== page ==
I just read The Hunger Games Trilogy. It is not an easy story to forget. Katniss Everdeen has been in my head for the past several weeks. I even read several books of essays so I could keep thinking about why I can’t get her out of my thoughts… The people from the Capital had traded their ability to make important choices in their lives for a life of plenty; plenty of food and plenty of entertainment. Katniss and the people of Panem, however, did not have the luxury of not choosing. They had to choose every single day to keep going or stop, to put one foot in front of the other or not, to live or to die.

Katniss’ only real choice was to keep going regardless of what other people’s agendas might be. I don’t believe that she was a puppet for the Capital, Snow or Coin. She was in charge of her choices, it was just that she didn’t have many. Katniss simply continued to do what she had been doing in the Seam which was to choose to keep going, to survive. Before Mockingjay was written, there was a lot of publicity on whether she would ‘choose’ Gale or Peeta. However it was never really a choice. Katniss chose to keep going, to survive and after everything she had been through she needed to choose a life of peace represented by Peeta. She had to choose to heal after the lifetime of trauma that she experienced in 6 years. Katniss couldn’t make any more choices and instead let the universe allow her to rest. It was the best ending possible.

When I was a child and then a teenager, I did not have many choices either. My family was always in the midst of caous. I could choose to wallow in misery or not, to keep going or not, to thrive in spite of it all or not. I went on to college despite being told in would be a waste of time, had a career in sales and marketing, went to graduate school and now have a wonderful family and friends to boot. All of which required a million choices every single day. It is funny though because I never had the perception of choice but instead a very clear path from here (not so great) to there (the promised land). I kept walking, running and sometimes crawling through every open door. Maybe the choices were so far apart that it made it no choice at all.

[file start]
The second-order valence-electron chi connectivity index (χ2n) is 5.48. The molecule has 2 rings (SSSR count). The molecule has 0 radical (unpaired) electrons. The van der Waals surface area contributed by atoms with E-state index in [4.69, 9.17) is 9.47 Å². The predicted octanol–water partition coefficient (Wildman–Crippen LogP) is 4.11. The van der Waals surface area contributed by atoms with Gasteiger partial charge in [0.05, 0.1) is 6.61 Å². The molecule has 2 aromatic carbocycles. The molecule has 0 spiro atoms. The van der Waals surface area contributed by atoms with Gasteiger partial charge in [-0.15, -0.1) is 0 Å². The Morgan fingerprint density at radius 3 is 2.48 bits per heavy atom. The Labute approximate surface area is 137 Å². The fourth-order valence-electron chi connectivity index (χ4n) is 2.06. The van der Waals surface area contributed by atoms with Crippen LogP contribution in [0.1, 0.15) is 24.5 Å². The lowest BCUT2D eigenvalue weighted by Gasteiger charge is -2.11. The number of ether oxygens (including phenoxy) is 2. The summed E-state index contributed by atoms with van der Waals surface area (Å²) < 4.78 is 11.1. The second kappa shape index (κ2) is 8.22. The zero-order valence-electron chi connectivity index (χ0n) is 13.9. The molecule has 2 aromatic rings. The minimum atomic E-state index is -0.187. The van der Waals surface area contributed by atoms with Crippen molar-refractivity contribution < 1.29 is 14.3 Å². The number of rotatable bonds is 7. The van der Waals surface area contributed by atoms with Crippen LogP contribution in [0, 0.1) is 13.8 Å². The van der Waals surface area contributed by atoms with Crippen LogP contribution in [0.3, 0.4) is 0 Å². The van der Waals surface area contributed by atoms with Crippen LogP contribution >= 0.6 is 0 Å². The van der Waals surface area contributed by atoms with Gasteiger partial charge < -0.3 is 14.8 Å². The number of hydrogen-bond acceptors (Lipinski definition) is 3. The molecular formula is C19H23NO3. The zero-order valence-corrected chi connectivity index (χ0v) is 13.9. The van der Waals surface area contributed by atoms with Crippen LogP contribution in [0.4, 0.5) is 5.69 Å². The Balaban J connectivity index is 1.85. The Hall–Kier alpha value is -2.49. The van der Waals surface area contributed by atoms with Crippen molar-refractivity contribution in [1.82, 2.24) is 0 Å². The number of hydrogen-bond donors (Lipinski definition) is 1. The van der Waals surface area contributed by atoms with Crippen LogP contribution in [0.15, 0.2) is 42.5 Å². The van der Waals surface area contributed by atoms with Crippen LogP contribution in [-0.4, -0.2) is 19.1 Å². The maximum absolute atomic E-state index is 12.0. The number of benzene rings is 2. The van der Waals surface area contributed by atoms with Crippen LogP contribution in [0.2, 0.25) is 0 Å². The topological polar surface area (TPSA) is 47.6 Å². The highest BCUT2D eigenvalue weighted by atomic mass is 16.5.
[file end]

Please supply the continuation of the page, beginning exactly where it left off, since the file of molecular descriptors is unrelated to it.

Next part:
Today, I know that I have lots of choices and I am so, so thankful. I get to choose what I want to learn (or write) about, how I want to raise my children (along with my husband of course), where they will go to school, where we want to go on vacation or live, who my friends are, how I respond to others and on and on. What a blessing life is. We must be careful, however, to never stop making the tough choices. In America, like the Capital, it would be easy to narrow those choices down to meaninglessness without even realizing it. Choices can be a blessing and a curse depending on how we look at it. We need to choose wisely everyday as even the smallest choices today can become the roads we travel upon tomorrow.